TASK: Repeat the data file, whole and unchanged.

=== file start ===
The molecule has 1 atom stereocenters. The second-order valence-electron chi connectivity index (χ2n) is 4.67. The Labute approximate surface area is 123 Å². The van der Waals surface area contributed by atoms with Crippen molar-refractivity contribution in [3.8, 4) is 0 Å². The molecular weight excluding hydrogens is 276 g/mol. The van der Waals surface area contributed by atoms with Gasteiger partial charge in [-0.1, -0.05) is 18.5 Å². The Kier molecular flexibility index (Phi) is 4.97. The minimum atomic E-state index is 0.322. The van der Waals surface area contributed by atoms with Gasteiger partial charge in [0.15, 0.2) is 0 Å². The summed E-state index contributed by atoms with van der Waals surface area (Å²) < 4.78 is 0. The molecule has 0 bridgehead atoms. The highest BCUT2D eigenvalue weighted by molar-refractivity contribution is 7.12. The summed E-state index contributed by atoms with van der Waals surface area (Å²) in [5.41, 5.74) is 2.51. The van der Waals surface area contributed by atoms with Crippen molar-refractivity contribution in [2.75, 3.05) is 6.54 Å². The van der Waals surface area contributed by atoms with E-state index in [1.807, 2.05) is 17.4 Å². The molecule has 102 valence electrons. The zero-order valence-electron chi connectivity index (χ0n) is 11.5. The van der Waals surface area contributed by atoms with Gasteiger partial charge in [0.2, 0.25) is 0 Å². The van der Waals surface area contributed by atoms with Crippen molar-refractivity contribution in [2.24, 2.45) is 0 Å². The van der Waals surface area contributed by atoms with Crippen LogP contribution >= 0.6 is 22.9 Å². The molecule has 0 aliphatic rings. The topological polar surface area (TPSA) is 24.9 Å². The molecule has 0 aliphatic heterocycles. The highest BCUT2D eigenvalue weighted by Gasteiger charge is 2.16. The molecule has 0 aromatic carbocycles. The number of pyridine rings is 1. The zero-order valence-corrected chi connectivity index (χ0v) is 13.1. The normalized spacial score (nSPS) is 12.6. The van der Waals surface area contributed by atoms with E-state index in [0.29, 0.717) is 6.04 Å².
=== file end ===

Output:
The molecule has 1 atom stereocenters. The second-order valence-electron chi connectivity index (χ2n) is 4.67. The Labute approximate surface area is 123 Å². The van der Waals surface area contributed by atoms with Crippen molar-refractivity contribution in [3.8, 4) is 0 Å². The molecular weight excluding hydrogens is 276 g/mol. The van der Waals surface area contributed by atoms with Gasteiger partial charge in [-0.1, -0.05) is 18.5 Å². The Kier molecular flexibility index (Phi) is 4.97. The minimum atomic E-state index is 0.322. The van der Waals surface area contributed by atoms with Gasteiger partial charge in [0.15, 0.2) is 0 Å². The summed E-state index contributed by atoms with van der Waals surface area (Å²) < 4.78 is 0. The molecule has 0 bridgehead atoms. The highest BCUT2D eigenvalue weighted by molar-refractivity contribution is 7.12. The summed E-state index contributed by atoms with van der Waals surface area (Å²) in [5.41, 5.74) is 2.51. The van der Waals surface area contributed by atoms with Crippen molar-refractivity contribution in [2.75, 3.05) is 6.54 Å². The van der Waals surface area contributed by atoms with E-state index in [1.807, 2.05) is 17.4 Å². The molecule has 102 valence electrons. The zero-order valence-electron chi connectivity index (χ0n) is 11.5. The van der Waals surface area contributed by atoms with Gasteiger partial charge in [0.2, 0.25) is 0 Å². The van der Waals surface area contributed by atoms with Crippen molar-refractivity contribution in [2.24, 2.45) is 0 Å². The van der Waals surface area contributed by atoms with Crippen LogP contribution >= 0.6 is 22.9 Å². The molecule has 0 aliphatic rings. The topological polar surface area (TPSA) is 24.9 Å². The molecule has 0 aliphatic heterocycles. The highest BCUT2D eigenvalue weighted by Gasteiger charge is 2.16. The molecule has 0 aromatic carbocycles. The number of pyridine rings is 1. The zero-order valence-corrected chi connectivity index (χ0v) is 13.1. The normalized spacial score (nSPS) is 12.6. The van der Waals surface area contributed by atoms with E-state index in [0.29, 0.717) is 6.04 Å².